Have you ever been watching an old movie and wonder to yourself, “HOW”?? How did these people get anything done without a cell phone with them at every waking moment? I think about this sometimes and still cannot fathom how it was possible. I use my phone ALL the time. I use my phone for things I never would have thought I would need a phone for. It is my calculator, my directions, my restaurant guide, my night-light, my watch, and I also make calls with it. I have even used my phone as a prop to seem like I am keeping busy while I am actually loitering- you know you have too. With the introduction of the smartphone, the idea that a cell phone is just a phone has completely gone out the window. Applications have taken over. There are now over 300,000 Apps available in the Apple App Store, with close to 10 billion total downloads. If one were savvy enough, they could potentially automate a great deal of their life through applications. There are apps to pay bills, apps to help the cost-conscious shopper, apps to track sleeping habits, apps to locate the closest bank, gas station, or bodega. Apps rule the roost when it comes to the phone dominating your life. Continue reading »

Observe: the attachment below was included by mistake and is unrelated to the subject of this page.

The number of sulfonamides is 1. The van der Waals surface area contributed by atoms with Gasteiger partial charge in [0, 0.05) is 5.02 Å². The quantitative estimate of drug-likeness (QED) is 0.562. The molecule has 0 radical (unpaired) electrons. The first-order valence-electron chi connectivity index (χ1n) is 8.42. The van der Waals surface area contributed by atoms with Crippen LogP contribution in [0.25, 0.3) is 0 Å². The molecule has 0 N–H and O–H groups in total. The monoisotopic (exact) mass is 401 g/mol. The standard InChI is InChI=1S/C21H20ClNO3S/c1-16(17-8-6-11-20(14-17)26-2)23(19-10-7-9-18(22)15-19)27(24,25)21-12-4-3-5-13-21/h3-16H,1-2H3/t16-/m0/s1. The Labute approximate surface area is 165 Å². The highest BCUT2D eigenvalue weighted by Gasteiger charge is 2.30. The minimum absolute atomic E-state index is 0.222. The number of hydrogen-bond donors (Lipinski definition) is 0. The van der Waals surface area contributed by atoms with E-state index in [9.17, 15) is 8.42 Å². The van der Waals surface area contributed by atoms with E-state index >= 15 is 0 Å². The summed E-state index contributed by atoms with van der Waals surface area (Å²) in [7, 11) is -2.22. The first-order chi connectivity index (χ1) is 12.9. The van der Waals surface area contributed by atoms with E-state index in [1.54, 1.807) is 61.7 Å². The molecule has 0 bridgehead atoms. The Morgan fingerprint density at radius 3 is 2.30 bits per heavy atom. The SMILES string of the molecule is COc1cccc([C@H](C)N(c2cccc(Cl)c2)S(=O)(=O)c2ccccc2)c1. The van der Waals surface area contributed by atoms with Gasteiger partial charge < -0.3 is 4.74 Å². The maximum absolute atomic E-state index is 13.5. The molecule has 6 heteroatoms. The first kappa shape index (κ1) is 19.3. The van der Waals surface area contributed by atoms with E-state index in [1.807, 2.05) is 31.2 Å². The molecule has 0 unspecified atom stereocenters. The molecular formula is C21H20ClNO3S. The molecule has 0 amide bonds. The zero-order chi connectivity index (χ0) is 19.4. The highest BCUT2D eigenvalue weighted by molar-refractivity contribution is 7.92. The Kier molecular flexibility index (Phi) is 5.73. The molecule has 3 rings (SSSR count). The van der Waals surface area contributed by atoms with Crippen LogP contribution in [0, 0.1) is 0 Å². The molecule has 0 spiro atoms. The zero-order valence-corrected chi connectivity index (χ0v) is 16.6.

The New York Times recently published an article about how the amount of people injured by walking into something while distracted by their new or refurbished cell phones is on the rise, which was both funny and kind of sad as I’ve definitely run into a few stationary objects mid text.
According to the article, more than 1,000 people visited the emergency room in 2008 because of a walking/running accident that occurred while they were using their cell phone. Apparently that number had doubled from 2007, which was twice the number from 2006.